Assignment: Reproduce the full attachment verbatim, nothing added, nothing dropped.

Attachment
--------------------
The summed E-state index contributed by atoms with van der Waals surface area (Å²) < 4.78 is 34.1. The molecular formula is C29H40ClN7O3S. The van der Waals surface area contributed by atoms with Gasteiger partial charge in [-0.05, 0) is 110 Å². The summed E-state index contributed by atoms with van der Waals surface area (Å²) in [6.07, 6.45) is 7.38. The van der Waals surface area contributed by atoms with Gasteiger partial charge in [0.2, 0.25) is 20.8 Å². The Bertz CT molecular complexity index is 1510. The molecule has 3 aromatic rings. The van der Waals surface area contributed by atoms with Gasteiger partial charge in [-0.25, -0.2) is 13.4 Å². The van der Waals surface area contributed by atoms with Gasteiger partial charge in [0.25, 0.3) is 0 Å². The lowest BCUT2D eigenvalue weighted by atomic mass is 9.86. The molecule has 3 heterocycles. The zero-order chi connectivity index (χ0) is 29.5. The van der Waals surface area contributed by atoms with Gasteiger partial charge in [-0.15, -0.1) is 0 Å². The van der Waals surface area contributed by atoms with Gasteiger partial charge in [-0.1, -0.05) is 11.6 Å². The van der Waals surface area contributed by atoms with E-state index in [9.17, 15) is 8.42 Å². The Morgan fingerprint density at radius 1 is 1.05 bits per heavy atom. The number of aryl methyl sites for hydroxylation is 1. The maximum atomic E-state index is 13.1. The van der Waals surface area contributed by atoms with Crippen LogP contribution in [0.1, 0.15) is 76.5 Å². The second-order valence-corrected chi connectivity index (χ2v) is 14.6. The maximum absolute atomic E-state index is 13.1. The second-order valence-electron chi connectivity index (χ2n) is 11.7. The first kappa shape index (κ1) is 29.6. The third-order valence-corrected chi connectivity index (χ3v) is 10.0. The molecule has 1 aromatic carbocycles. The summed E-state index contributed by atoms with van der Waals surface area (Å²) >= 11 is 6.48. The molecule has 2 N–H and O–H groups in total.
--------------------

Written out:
The summed E-state index contributed by atoms with van der Waals surface area (Å²) < 4.78 is 34.1. The molecular formula is C29H40ClN7O3S. The van der Waals surface area contributed by atoms with Gasteiger partial charge in [-0.05, 0) is 110 Å². The summed E-state index contributed by atoms with van der Waals surface area (Å²) in [6.07, 6.45) is 7.38. The van der Waals surface area contributed by atoms with Gasteiger partial charge in [0.2, 0.25) is 20.8 Å². The Bertz CT molecular complexity index is 1510. The molecule has 3 aromatic rings. The van der Waals surface area contributed by atoms with Gasteiger partial charge in [-0.25, -0.2) is 13.4 Å². The van der Waals surface area contributed by atoms with Gasteiger partial charge in [0.25, 0.3) is 0 Å². The lowest BCUT2D eigenvalue weighted by atomic mass is 9.86. The molecule has 3 heterocycles. The zero-order chi connectivity index (χ0) is 29.5. The van der Waals surface area contributed by atoms with Gasteiger partial charge in [-0.15, -0.1) is 0 Å². The van der Waals surface area contributed by atoms with Gasteiger partial charge in [-0.1, -0.05) is 11.6 Å². The van der Waals surface area contributed by atoms with E-state index in [9.17, 15) is 8.42 Å². The Morgan fingerprint density at radius 1 is 1.05 bits per heavy atom. The number of aryl methyl sites for hydroxylation is 1. The maximum atomic E-state index is 13.1. The van der Waals surface area contributed by atoms with Crippen LogP contribution in [0.1, 0.15) is 76.5 Å². The second-order valence-corrected chi connectivity index (χ2v) is 14.6. The maximum absolute atomic E-state index is 13.1. The second-order valence-electron chi connectivity index (χ2n) is 11.7. The first kappa shape index (κ1) is 29.6. The third-order valence-corrected chi connectivity index (χ3v) is 10.0. The molecule has 1 aromatic carbocycles. The summed E-state index contributed by atoms with van der Waals surface area (Å²) >= 11 is 6.48. The molecule has 2 N–H and O–H groups in total.